ACKNOWLEDGEMENTS   The Research Team would like to thank:          ƒ Our colleagues and co-investigators: Dr. John Bradley and Dr. Fiona Chambers from University College Cork; Professor Niall Moyna, Dr. Sarahjane Belton, Mr. John Kerrane, Dr. Sarah Meegan and Ms. Aoileann Quinlan from Dublin City University; Dr. Ann MacPhail from the University of Limerick Mr. Peter Smyth and Mr. Tony Cunningham, the Irish Sports Council. ƒ Ms Hannah Johnson for transcribing the focus group data. ƒ The research assistants: Caitriona Darling, Sarah Chadwick, Paul Kelleher, Joseph Costello, Caroline Hansberry and Jennifer Joyce. ƒ The work experience students: Emma Travers, Alan Armstrong, Gary Shields and Jessica Long. ƒ The undergraduate research assistants in DCU, UCC and UL. ƒ The graduate diploma research assistants in UL. ƒ Sports volunteers and administrators, Local Sport Partnerships, NGBs and local sport organisations that were involved in the distribution and completion of surveys and participation in focus groups.  This research study was funded by the Irish Sports Council (www.irishsportscouncil.ie)   iii
TABLE OF FIGURES  FIGURE 1: REASONS FOR VOLUNTEERING .................................................................................................. 16 FIGURE 2: VOLUNTEERING OUTCOMES ...................................................................................................... 19 FIGURE 3: ADMINISTRATOR CONCERNS ..................................................................................................... 23 FIGURE 4: CLUB PROVIDED RESOURCES ..................................................................................................... 24 FIGURE 5: VOLUNTEER SATISFACTION ....................................................................................................... 26  vi
 TABLE OF TABLES  TABLE 1: QUESTIONNAIRE THEMES:. .............................................................................................. 11 TABLE 2: PERCEIVED HEALTH CHANGES FROM VOLUNTEERING. ........................................ 18    v
  Glossary of terms and abbreviations  Volunteers People working with young people between the ages of 4-18 years, who were not paid, except for reimbursement of out of pocket expenses. Children Young people aged between 4-12 years of age Youth Young people aged between 13-18 years of age  Junior Sport Sport programmes specifically targeting young people between the ages of 4-18 years of age Formal Learning Take place in educational and training institutions, leading to recognised qualifications  Informal Learning Learning that takes place in everyday life. Non-formal Learning Learning that takes place alongside the mainstream systems of education and training and does not typically lead to formalised certificates. Life Long Learning All learning activity undertaken throughout life whether formal, (LLL) informal or non-formal  Life Broad Learning The richness and diversity of the learning within a temporal frame Pedagogy The interaction between the learning context, learning (learner) and teaching (teacher) or coaching (coach) BUNTUS Buntús Play and Buntús Multi Sport are two programmes developed to support teachers and other adults in introducing young people to sport and helping to develop their interests. CI Coaching Ireland DTCS Department of Tourism, Culture and Sport (formerly Department of Arts, Sport and Tourism) DHC   Department of Health and Children ESRI Economic and Social Research Institute ISC Irish Sports Council LISPA Lifelong Involvement in Sport and Physical Activity LSP Local Sports Partnerships LTPD Long Term Player Development LTAD Long Term Athlete Development   vi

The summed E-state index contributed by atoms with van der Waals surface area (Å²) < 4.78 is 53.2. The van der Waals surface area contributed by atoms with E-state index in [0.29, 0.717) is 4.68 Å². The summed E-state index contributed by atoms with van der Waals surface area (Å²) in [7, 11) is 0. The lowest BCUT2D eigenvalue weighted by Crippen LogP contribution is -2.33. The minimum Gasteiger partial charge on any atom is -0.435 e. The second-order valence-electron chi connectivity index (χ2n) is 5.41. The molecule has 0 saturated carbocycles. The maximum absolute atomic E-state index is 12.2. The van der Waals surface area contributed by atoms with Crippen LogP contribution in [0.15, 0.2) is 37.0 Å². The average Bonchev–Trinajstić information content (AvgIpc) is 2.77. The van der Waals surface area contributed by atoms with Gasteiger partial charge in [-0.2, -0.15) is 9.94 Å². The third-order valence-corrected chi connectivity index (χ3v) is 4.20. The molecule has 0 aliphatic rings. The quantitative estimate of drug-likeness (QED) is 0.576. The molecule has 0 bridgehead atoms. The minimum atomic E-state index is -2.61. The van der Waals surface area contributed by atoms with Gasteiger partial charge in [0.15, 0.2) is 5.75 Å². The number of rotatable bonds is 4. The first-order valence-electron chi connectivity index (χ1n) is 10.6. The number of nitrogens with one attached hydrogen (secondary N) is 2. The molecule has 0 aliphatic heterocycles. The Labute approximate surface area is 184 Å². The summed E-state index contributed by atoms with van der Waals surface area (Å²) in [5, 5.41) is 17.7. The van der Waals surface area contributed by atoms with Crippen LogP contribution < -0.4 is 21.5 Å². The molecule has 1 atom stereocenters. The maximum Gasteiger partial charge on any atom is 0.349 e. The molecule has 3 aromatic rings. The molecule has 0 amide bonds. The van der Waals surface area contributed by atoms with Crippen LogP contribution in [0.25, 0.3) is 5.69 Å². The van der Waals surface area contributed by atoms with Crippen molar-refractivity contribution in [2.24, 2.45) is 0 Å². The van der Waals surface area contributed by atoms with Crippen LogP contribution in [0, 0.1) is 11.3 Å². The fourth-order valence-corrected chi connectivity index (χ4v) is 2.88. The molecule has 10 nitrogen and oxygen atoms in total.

EXECUTIVE SUMMARY  The Volunteer Study is part of the Children’s Sport Participation and Physical Activity Study (CSPPA), a unique multi-centre study undertaken by University College Cork, University of Limerick and Dublin City University on behalf of the Irish Sports Council. It brought together expertise from sport and coaching studies, physical education and physical activity for health. The purpose of the study was to provide insight into issues surrounding volunteering in sports and activity clubs in a child and youth context. Volunteers play a pivotal role in community sport and physical activity programmes, and their engagement with children and youth influences the potential for lifelong physical activity participation and consequently the current and future health profiles of this population. This study contributes to the understanding and promotion of best practice in these contexts; it also explores strategies for engaging and supporting volunteers and sport organisations in their roles. This study builds upon previous research conducted in the Irish context that draws attention to the role, experience and contribution that volunteers make to Irish sport (Delaney & Fahey, 2005; Maleney, 2007). Some caution must be noted in making a direct comparison with previous research due to differences in methodology and sample selection.  Volunteer administrators and volunteers responsible for providing sporting opportunities to 4-18 year olds in a variety sports and physical activity programmes across the Republic of Ireland were electronically surveyed and a sub-sample were interviewed in order to gain a richer understanding of their motivations, needs and capacities.  Summary of main findings A total of 1186 volunteers and 210 volunteer administrators participated in the study. The volunteers represented 31 main sports covering 31 Local Sport Partnership regions. Volunteer administrators represented 27 sports covering 31 Local Sports Partnership regions. The key findings were:  Volunteer Profile 1. Unpaid volunteers made up 97% of the total workforce involved in junior sport.  1